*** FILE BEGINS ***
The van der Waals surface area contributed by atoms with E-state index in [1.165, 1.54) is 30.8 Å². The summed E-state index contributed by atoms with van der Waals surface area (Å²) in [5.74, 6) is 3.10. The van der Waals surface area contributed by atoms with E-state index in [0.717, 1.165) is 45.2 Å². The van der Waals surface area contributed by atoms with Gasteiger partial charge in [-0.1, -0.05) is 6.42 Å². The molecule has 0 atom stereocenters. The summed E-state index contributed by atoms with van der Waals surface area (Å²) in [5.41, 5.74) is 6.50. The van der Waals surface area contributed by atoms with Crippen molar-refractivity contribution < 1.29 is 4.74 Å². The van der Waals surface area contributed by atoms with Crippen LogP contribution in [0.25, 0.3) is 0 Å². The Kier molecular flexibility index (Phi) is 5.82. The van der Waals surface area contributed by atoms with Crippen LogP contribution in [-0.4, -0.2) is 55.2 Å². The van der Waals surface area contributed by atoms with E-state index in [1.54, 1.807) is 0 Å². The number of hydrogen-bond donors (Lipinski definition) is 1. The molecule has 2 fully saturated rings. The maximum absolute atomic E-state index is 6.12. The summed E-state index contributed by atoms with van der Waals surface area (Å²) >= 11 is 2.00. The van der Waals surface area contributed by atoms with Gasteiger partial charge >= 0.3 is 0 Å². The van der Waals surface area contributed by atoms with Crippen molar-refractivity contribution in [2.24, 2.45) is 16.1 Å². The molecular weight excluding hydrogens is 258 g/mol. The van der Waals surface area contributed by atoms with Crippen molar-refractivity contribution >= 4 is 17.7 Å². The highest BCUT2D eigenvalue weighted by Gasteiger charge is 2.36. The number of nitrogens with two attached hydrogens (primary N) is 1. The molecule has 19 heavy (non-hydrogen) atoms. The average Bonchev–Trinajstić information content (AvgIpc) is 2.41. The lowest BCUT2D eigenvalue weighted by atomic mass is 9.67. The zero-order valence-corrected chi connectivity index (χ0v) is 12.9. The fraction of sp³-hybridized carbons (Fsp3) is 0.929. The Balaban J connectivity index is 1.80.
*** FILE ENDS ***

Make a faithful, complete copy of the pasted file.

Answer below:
The van der Waals surface area contributed by atoms with E-state index in [1.165, 1.54) is 30.8 Å². The summed E-state index contributed by atoms with van der Waals surface area (Å²) in [5.74, 6) is 3.10. The van der Waals surface area contributed by atoms with E-state index in [0.717, 1.165) is 45.2 Å². The van der Waals surface area contributed by atoms with Gasteiger partial charge in [-0.1, -0.05) is 6.42 Å². The molecule has 0 atom stereocenters. The summed E-state index contributed by atoms with van der Waals surface area (Å²) in [5.41, 5.74) is 6.50. The van der Waals surface area contributed by atoms with Crippen molar-refractivity contribution < 1.29 is 4.74 Å². The van der Waals surface area contributed by atoms with Crippen LogP contribution in [0.25, 0.3) is 0 Å². The Kier molecular flexibility index (Phi) is 5.82. The van der Waals surface area contributed by atoms with Crippen LogP contribution in [-0.4, -0.2) is 55.2 Å². The van der Waals surface area contributed by atoms with E-state index in [1.54, 1.807) is 0 Å². The number of hydrogen-bond donors (Lipinski definition) is 1. The molecule has 2 fully saturated rings. The maximum absolute atomic E-state index is 6.12. The summed E-state index contributed by atoms with van der Waals surface area (Å²) >= 11 is 2.00. The van der Waals surface area contributed by atoms with Gasteiger partial charge >= 0.3 is 0 Å². The van der Waals surface area contributed by atoms with Crippen molar-refractivity contribution in [2.24, 2.45) is 16.1 Å². The molecular weight excluding hydrogens is 258 g/mol. The van der Waals surface area contributed by atoms with Crippen molar-refractivity contribution >= 4 is 17.7 Å². The highest BCUT2D eigenvalue weighted by Gasteiger charge is 2.36. The number of nitrogens with two attached hydrogens (primary N) is 1. The molecule has 19 heavy (non-hydrogen) atoms. The average Bonchev–Trinajstić information content (AvgIpc) is 2.41. The lowest BCUT2D eigenvalue weighted by atomic mass is 9.67. The zero-order valence-corrected chi connectivity index (χ0v) is 12.9. The fraction of sp³-hybridized carbons (Fsp3) is 0.929. The Balaban J connectivity index is 1.80.